photo credit: David Yang
Today, Thurlowood premieres the music video for “Shells” via BTRtoday.check out the premiere here where BTRtoday stated “If it truly is the end of the world, this song (and upcoming album) is what we all should be listening to.” Discontinue Normal Program is due on April 10th, 2020.
Regarding the single, Thurlowood said: “”Shells” is a look back at the 1951 educational film Duck and Cover by the United States Office of Civil Defense, which teaches children how to save themselves in a nightmare nuclear attack scenario. Like the other songs from my upcoming full-length record, Discontinue Normal Program, it’s inspired by true events from history that show us how we are all just teetering on the edge of apocalypse.
It feels like a strange time to release this record, given its doomsday themes. I couldn’t have imagined even a few weeks ago that these new songs would be coming out in the midst of the current crisis. I know many are understandably turning to more comforting culture these days in music, television, etc., but… well, that’s not the record I made. That said, there is a lining of hope in considering the everyday decisions we make and actions we take.“
Discontinue Normal Program may be the first synth pop record, or at least the catchiest, about the history of nuclear Armageddon. Weaving influences like ANOHNI, Radiohead, MGMT and Mitski, the album is the first solo effort by Thurlowood — Bridges + Powerlines singer and keyboardist, Andrew Thurlow Wood.
Despite its doomsday subject, the record is not speculative but rooted in historic events. Yet at its core is a warning about leaving the existential threat unchecked, and passing it to our children. From the US’s secret plans for continuity of government to the president as a “madman,” from bunker survivalists to Hiroshima survivors, from the false 1983 missile alert that nearly led to annihilation but for a Russian savior to a more recent alarm in Hawaii—each is explored across the album’s ten songs.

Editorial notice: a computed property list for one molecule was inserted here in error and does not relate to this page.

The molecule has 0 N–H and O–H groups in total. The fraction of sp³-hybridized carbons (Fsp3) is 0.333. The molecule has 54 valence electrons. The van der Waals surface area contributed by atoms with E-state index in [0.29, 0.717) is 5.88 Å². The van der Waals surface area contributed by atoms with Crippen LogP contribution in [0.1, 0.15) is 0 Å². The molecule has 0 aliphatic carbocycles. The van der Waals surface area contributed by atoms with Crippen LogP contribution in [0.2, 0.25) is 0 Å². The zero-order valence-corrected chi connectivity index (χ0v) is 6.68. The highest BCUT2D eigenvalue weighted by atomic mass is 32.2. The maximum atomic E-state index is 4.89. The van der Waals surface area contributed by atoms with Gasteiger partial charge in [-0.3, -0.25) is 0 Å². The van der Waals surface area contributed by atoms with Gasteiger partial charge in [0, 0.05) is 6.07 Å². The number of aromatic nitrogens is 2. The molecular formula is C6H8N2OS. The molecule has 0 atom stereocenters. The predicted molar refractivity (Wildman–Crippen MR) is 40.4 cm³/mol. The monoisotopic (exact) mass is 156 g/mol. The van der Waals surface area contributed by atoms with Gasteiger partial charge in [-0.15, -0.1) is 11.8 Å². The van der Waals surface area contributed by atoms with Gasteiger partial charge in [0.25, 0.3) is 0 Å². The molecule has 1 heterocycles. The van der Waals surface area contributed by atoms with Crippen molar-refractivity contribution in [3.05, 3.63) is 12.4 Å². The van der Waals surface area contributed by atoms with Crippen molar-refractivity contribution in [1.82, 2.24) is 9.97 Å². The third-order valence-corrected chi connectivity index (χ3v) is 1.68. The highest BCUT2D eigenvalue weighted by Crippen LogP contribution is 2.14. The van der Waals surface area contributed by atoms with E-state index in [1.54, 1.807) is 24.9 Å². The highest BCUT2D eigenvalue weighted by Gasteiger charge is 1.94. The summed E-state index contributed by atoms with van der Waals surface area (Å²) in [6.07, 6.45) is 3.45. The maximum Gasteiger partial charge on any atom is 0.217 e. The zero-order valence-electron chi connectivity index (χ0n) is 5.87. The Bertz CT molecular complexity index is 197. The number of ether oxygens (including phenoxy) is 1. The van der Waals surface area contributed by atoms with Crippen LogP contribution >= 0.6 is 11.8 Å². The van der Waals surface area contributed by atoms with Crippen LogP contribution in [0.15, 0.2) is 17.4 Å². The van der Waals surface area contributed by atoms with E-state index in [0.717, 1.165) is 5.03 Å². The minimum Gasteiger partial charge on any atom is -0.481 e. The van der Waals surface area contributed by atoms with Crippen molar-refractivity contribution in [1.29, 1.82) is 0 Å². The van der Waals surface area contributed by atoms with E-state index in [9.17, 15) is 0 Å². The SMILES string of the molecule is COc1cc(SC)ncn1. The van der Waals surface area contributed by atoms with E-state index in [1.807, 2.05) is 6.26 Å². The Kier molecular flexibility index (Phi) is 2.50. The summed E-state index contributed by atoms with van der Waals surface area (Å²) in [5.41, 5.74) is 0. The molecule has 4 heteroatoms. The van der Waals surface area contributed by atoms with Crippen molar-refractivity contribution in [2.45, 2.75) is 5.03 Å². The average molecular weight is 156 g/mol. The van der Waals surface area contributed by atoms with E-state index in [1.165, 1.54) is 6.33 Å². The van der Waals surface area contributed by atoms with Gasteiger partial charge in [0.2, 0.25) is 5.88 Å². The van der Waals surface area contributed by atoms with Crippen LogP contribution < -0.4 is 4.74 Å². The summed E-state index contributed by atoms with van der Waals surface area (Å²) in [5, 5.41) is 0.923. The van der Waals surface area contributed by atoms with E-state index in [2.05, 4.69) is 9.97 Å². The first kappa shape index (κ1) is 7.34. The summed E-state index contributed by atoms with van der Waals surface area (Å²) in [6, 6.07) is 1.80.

Thurlowood describes the album as “pre-apocalyptic electro indie rock” and “moody with moments of uplift.” It’s certainly a digression from Bridges + Powerlines’ five records of “optimist fuzz pop.”
B+P released its first record in 2006, a self-titled EP that attracted the attention of producer Chris Zane (Passion Pit, The Walkmen). In 2008 the band released its debut full-length produced by Zane. The album, GHOST TYPES, enjoyed a seven-week run in the CMJ top 200 with the single “Uncalibrated” featured on Pitchfork and Paste. Another track from the record, “New Mexico,” served as the soundtrack to a lengthy sex scene on Showtime’s Shameless in 2014, and has gone on to become the band’s most streamed song.
For their next record, EVE (2011), B+P worked with producer Kieran Kelly (known best for his work on Sufjan Stevens’ Illinois), featuring a host of guests including members of Antony and the Johnsons and Bon Iver, indie troubadour Will Stratton, and even their friend Steven Harris of 80s arena-legends The Cult. The band’s fourth record, “Better” (2013), comprised six songs named after Brooklyn neighborhoods, each representing an era from the doomed relationship that the mini-album explores. Consequence of Sound called it a record about “turning negatives into positives,” referring to opening track “Bushwick” as “vigorous” and “a propellent example of the album’s ethos.”
Over the course of its career, the band successfully toured several times throughout the US with multiple appearances at SXSW and CMJ. B+P also played high-profile shows supporting The Antlers, Margot and the Nuclear So and So’s, Clues, Plus/Minus, Women, Oxford Collapse, Drink Up Buttercup, Twin Sister, Twin Forks, Chris Carrabba, Adam Duritz and many others.
In 2016 the band released its fifth record, “National Fantasy,” with guest vocals from The Rapture’s Mattie Safer. Soon after, the band went on hiatus, and it was during this break that Thurlowood began to explore the idea of a solo record.
A book by Garrett M. Graff, Raven Rock: The Story of the U.S. Government’s Secret Plan To Save Itself—While the Rest of Us Die, captured his attention and sent him down the rabbit hole that would become the album’s theme. With the doomsday clock this January ticking to 100 seconds to midnight, the closest it’s ever been to the fateful hour, the issues and stories on the album feel more urgent and relevant than ever.
“I can go into my office and pick up the telephone, and in 25 minutes 70 million people will be dead.”
Edited by Jon Terrio
Cameras: Jon Terrio, David Yang
Crew: Samantha Terrio, Adam Ilkowitz
“Shells” Produced by Kieran Kelly
“Duck and Cover,” Office of Civil Defense & Archer Productions, 1951, Retrieved from the Library of Congress